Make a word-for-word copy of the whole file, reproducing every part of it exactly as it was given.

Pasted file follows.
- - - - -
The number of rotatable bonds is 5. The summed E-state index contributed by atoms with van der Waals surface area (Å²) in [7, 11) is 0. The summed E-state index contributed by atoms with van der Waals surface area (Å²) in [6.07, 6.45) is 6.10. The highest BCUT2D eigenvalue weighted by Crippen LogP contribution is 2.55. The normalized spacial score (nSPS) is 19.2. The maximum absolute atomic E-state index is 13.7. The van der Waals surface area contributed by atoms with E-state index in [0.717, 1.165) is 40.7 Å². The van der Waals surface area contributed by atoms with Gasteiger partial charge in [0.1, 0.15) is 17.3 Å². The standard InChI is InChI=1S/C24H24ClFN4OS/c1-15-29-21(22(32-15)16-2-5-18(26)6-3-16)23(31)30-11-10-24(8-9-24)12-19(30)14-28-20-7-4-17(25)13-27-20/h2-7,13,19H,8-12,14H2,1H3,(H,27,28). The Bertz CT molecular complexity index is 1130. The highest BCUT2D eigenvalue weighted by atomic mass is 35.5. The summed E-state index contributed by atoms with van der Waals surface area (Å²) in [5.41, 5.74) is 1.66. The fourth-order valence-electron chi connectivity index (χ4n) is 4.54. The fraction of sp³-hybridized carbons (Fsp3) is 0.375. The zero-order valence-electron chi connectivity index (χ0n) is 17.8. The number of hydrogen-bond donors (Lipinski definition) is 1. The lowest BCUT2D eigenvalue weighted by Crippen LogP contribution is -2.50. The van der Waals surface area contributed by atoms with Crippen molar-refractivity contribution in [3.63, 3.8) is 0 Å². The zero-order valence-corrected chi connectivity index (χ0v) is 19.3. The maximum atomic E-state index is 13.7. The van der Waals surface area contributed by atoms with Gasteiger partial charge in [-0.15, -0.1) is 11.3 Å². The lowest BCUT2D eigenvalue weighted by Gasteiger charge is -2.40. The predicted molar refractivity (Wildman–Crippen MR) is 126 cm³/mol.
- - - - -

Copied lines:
The number of rotatable bonds is 5. The summed E-state index contributed by atoms with van der Waals surface area (Å²) in [7, 11) is 0. The summed E-state index contributed by atoms with van der Waals surface area (Å²) in [6.07, 6.45) is 6.10. The highest BCUT2D eigenvalue weighted by Crippen LogP contribution is 2.55. The normalized spacial score (nSPS) is 19.2. The maximum absolute atomic E-state index is 13.7. The van der Waals surface area contributed by atoms with E-state index in [0.717, 1.165) is 40.7 Å². The van der Waals surface area contributed by atoms with Gasteiger partial charge in [0.1, 0.15) is 17.3 Å². The standard InChI is InChI=1S/C24H24ClFN4OS/c1-15-29-21(22(32-15)16-2-5-18(26)6-3-16)23(31)30-11-10-24(8-9-24)12-19(30)14-28-20-7-4-17(25)13-27-20/h2-7,13,19H,8-12,14H2,1H3,(H,27,28). The Bertz CT molecular complexity index is 1130. The highest BCUT2D eigenvalue weighted by atomic mass is 35.5. The summed E-state index contributed by atoms with van der Waals surface area (Å²) in [5.41, 5.74) is 1.66. The fourth-order valence-electron chi connectivity index (χ4n) is 4.54. The fraction of sp³-hybridized carbons (Fsp3) is 0.375. The zero-order valence-electron chi connectivity index (χ0n) is 17.8. The number of hydrogen-bond donors (Lipinski definition) is 1. The lowest BCUT2D eigenvalue weighted by Crippen LogP contribution is -2.50. The van der Waals surface area contributed by atoms with Crippen molar-refractivity contribution in [3.63, 3.8) is 0 Å². The zero-order valence-corrected chi connectivity index (χ0v) is 19.3. The maximum atomic E-state index is 13.7. The van der Waals surface area contributed by atoms with Gasteiger partial charge in [-0.15, -0.1) is 11.3 Å². The lowest BCUT2D eigenvalue weighted by Gasteiger charge is -2.40. The predicted molar refractivity (Wildman–Crippen MR) is 126 cm³/mol.